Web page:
Part 1: Java to native using GraalVM

Part 1: Java to native using GraalVM

One of the most amazing projects I’ve learned about this year is GraalVM.

I’ve learned about this project during Devoxx Poland (a Polish developer conference) at a talk by Oleg Šelajev. If you’re curious about everything GraalVM has to offer, not just the native Java compilation, please watch his video.

GraalVM is a universal/polyglot virtual machine. This means GraalVM can run programs written in:

  • Javascript
  • Ruby
  • Python 3
  • R
  • JVM-based languages (such as Java, Scala, Kotlin)
  • LLVM-based languages (such as C, C++).

In short: Graal is very powerful.

There is also the possibility to mix-and-match languages using Graal, do you want to make a nice graph in R from your Java code? No problem. Do you want to call some fast C code from Python, go ahead.

Installing GraalVM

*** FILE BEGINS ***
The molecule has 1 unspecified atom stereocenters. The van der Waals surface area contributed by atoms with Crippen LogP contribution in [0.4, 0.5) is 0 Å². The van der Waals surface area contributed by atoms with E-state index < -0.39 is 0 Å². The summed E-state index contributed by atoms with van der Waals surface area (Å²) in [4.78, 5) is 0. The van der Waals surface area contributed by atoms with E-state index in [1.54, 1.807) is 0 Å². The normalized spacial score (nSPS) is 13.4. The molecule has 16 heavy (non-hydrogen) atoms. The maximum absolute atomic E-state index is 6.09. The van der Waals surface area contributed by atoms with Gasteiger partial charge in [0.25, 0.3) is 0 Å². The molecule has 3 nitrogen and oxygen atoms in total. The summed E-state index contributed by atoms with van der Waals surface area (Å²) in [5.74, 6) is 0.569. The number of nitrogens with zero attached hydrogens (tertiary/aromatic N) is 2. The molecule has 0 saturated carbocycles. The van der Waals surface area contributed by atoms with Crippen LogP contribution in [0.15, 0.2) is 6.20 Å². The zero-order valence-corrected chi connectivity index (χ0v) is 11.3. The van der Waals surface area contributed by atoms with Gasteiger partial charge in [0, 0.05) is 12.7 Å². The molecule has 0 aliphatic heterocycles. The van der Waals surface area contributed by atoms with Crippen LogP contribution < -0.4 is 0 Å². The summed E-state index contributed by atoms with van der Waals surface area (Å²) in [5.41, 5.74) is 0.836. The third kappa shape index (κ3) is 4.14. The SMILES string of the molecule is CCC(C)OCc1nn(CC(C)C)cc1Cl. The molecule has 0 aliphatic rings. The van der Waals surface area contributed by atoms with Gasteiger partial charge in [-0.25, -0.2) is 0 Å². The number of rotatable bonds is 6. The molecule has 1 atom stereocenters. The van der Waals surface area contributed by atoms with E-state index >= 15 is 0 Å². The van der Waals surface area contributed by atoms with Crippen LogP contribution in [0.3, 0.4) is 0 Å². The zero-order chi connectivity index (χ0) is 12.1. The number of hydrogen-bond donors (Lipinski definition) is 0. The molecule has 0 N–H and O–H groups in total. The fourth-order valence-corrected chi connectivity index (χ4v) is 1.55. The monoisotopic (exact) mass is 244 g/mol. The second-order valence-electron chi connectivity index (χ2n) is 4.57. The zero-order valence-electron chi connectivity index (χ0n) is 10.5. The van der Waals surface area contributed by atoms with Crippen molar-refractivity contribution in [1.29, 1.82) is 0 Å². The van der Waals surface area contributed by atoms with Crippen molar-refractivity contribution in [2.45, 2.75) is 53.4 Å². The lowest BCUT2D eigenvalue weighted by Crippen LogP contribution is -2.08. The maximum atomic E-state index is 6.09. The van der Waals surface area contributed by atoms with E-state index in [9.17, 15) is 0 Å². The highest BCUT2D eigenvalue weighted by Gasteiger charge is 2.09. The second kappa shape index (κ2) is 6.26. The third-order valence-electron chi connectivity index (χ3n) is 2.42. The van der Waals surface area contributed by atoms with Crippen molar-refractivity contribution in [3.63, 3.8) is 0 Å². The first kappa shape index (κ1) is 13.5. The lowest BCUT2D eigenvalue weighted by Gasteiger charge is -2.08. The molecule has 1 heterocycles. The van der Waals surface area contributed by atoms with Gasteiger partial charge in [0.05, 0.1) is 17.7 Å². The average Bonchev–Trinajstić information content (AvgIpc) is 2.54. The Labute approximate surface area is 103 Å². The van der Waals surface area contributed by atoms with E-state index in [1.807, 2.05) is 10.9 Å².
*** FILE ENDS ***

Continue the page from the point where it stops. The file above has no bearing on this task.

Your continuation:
In this blogpost though we’ll look at another powerful thing Graal can do: native-image compilation

Instead of explaining what it is, let’s just go ahead, install GraalVM and try it out.

To install GraalVM, download and unpack, update PATH parameters and you’re ready to go. When you look in the /bin directory of Graal you’ll see the following programs:

Here we recognise some usual commands, such as ‘javac’ and ‘java’. And if everything is setup correctly you’ll see:

$ java -version
openjdk version "1.8.0_172"
OpenJDK Runtime Environment (build 1.8.0_172-20180626105433.graaluser.jdk8u-src-tar-g-b11)
GraalVM 1.0.0-rc6 (build 25.71-b01-internal-jvmci-0.48, mixed mode)

Hello World with native-image

Next up, let’s create a “Hello World” application in Java:

public class HelloWorld {
   public static void main(String... args) {
      System.out.println("Hello World");

And just like your normal JDK, we can compile and run this code in the Graal virtual machine:

$ javac
$ java HelloWorld
Hello World